Preti Taneja's List Of Book Companions
Preti Taneja’s debut novel We That Are Young is a fierce, literary exposé of an elite family whose business empire influences every facet of Indian life. The book is inspired by Shakespeare’s King Lear. Since her novel is a reinterpretation of a classic, Taneja has chosen to share with us books that echo each other in some way or the other
Jane Eyre, Charlotte Brontë, Penguin Classics, Rs 250. Wide Sargasso Sea, Jean Rhys, Penguin Modern Classics, Rs 350.
Jane Eyre was the first novel I fell in love with as a teenager. But it was when I read Jean Rhys’s reinterpretation that I understood the relationship between Jane and Bertha, her colonial ‘other’, and the devasta-ting indictment of colonialism and patriarchy. Rhys, being a modernist writer, is dedicated to making each sentence speak with multiple meanings, from women’s points of view. She wrote Bertha’s story over a hundred years later and showed how subversive and important it is that we reimagine the classics.
The Mahabharata, C. Rajagopalachari, Bharatiya Vidya Bhavan, Rs 190. Until The Lions: Echoes From The Mahabharata, Karthika Naïr, HarperCollins, Rs 799.
I’m working on a stage-piece about women of the Mahabharata for Tara Theatre in London. So I’m reading Until The Lions, a brilliant ‘echo’ of the epic, by Karthika Naïr. In it, the minority characters, particularly women, get to tell their own stories. The writing is profoundly lyrical and powerful. The book is now inspiring a performance by dancer Akram Khan.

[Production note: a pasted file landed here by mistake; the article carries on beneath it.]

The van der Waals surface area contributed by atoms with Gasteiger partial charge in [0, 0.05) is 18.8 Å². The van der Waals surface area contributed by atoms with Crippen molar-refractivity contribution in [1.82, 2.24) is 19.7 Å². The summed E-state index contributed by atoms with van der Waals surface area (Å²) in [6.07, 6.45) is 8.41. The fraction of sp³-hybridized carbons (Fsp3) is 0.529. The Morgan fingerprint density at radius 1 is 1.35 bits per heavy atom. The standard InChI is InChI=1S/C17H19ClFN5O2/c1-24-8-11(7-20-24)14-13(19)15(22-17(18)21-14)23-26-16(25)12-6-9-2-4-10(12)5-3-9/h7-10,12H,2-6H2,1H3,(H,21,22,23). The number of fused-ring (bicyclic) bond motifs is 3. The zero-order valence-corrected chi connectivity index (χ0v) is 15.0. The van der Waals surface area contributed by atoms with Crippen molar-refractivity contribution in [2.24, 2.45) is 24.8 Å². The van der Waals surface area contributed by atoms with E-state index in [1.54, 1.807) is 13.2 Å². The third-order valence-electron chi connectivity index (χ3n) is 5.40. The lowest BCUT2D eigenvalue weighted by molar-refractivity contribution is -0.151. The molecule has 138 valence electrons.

Mrs Dalloway, Virginia Woolf, Penguin Modern Classics, Rs 299. The Hours, Michael Cunningham, Picador, Rs 1,200.
Cunningham takes Woolf’s classic about society heiress Clarissa Dalloway and weaves it into the tale of three women across the 20th century, including Woolf herself. He brings the writer’s process, her dilemmas, her compassion and brutality to life. Both novels deal with women’s yearning for freedom from motherhood and heterosexuality. Both novelists write about suicide with an almost unbearable lightness of touch. Both are essential as a way of understanding how texts belong to us differently over time.
King Lear, William Shakespeare, Penguin Classics, Rs 250. A Thousand Acres, Jane Smiley, Anchor, Rs 799.
Set in Iowa in the 1980s, A Thousand Acres ends when the family farm is sold to the ironically named Heartland Corporation by Larry Cook à la King Lear. This is the jumping-off point for We That Are Young, which begins with the words: “It is not about land, it’s about money.” Smiley understands, with Shakespeare, that psychological darkness is inherited. And that ‘divide and rule’ is not only a colonial method but also a patriarchal one that men use to keep women from supporting each other. Smiley shows us that violence is passed through generations, especially from fathers to daughters. So is environmental damage: In poisoning our planet, we are poisoning ourselves.
The Sellout, Paul Beatty, Pan Macmillan, Rs 399. Citizen, Claudia Rankine, Penguin, Rs 599.
The Sellout is a compassionate, furiously funny satire of the highest order, exposing the absurdity of racism, while Citizen is a searing, lyric poem. Both reveal the everyday discrimination people of colour face in all societies; both call for an end to that. They are essential reading, no matter what country or shade of skin you’re in.
Book prices are subject to change.